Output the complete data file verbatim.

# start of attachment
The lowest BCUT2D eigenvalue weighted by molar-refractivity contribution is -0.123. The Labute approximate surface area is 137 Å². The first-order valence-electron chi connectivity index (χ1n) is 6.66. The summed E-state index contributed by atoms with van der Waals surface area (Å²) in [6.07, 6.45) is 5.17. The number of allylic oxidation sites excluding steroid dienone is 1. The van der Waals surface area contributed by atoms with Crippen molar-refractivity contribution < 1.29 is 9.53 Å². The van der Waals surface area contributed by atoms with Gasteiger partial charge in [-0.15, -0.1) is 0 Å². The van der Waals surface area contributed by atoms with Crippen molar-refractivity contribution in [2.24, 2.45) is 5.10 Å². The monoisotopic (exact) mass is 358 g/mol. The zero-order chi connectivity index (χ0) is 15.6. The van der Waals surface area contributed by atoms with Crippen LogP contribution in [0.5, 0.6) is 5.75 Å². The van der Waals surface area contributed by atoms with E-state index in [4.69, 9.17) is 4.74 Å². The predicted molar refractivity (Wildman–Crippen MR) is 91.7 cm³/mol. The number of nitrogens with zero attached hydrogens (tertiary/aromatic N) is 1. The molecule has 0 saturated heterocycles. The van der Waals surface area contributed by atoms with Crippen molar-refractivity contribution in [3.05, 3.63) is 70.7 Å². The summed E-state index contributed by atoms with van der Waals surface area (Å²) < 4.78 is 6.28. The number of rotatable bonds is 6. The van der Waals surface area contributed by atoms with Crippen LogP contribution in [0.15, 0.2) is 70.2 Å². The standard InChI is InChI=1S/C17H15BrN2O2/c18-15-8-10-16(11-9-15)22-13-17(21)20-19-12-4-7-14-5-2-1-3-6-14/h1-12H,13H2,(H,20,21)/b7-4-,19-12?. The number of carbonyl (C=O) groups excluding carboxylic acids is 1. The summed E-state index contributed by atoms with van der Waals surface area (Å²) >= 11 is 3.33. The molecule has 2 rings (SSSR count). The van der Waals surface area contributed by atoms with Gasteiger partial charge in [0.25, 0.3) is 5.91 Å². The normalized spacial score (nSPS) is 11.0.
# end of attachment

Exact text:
The lowest BCUT2D eigenvalue weighted by molar-refractivity contribution is -0.123. The Labute approximate surface area is 137 Å². The first-order valence-electron chi connectivity index (χ1n) is 6.66. The summed E-state index contributed by atoms with van der Waals surface area (Å²) in [6.07, 6.45) is 5.17. The number of allylic oxidation sites excluding steroid dienone is 1. The van der Waals surface area contributed by atoms with Crippen molar-refractivity contribution < 1.29 is 9.53 Å². The van der Waals surface area contributed by atoms with Gasteiger partial charge in [-0.15, -0.1) is 0 Å². The van der Waals surface area contributed by atoms with Crippen molar-refractivity contribution in [2.24, 2.45) is 5.10 Å². The monoisotopic (exact) mass is 358 g/mol. The zero-order chi connectivity index (χ0) is 15.6. The van der Waals surface area contributed by atoms with Crippen LogP contribution in [0.5, 0.6) is 5.75 Å². The van der Waals surface area contributed by atoms with E-state index in [4.69, 9.17) is 4.74 Å². The predicted molar refractivity (Wildman–Crippen MR) is 91.7 cm³/mol. The number of nitrogens with zero attached hydrogens (tertiary/aromatic N) is 1. The molecule has 0 saturated heterocycles. The van der Waals surface area contributed by atoms with Crippen molar-refractivity contribution in [3.05, 3.63) is 70.7 Å². The summed E-state index contributed by atoms with van der Waals surface area (Å²) < 4.78 is 6.28. The number of rotatable bonds is 6. The van der Waals surface area contributed by atoms with Crippen LogP contribution in [0.15, 0.2) is 70.2 Å². The standard InChI is InChI=1S/C17H15BrN2O2/c18-15-8-10-16(11-9-15)22-13-17(21)20-19-12-4-7-14-5-2-1-3-6-14/h1-12H,13H2,(H,20,21)/b7-4-,19-12?. The number of carbonyl (C=O) groups excluding carboxylic acids is 1. The summed E-state index contributed by atoms with van der Waals surface area (Å²) >= 11 is 3.33. The molecule has 2 rings (SSSR count). The van der Waals surface area contributed by atoms with Gasteiger partial charge in [0.25, 0.3) is 5.91 Å². The normalized spacial score (nSPS) is 11.0.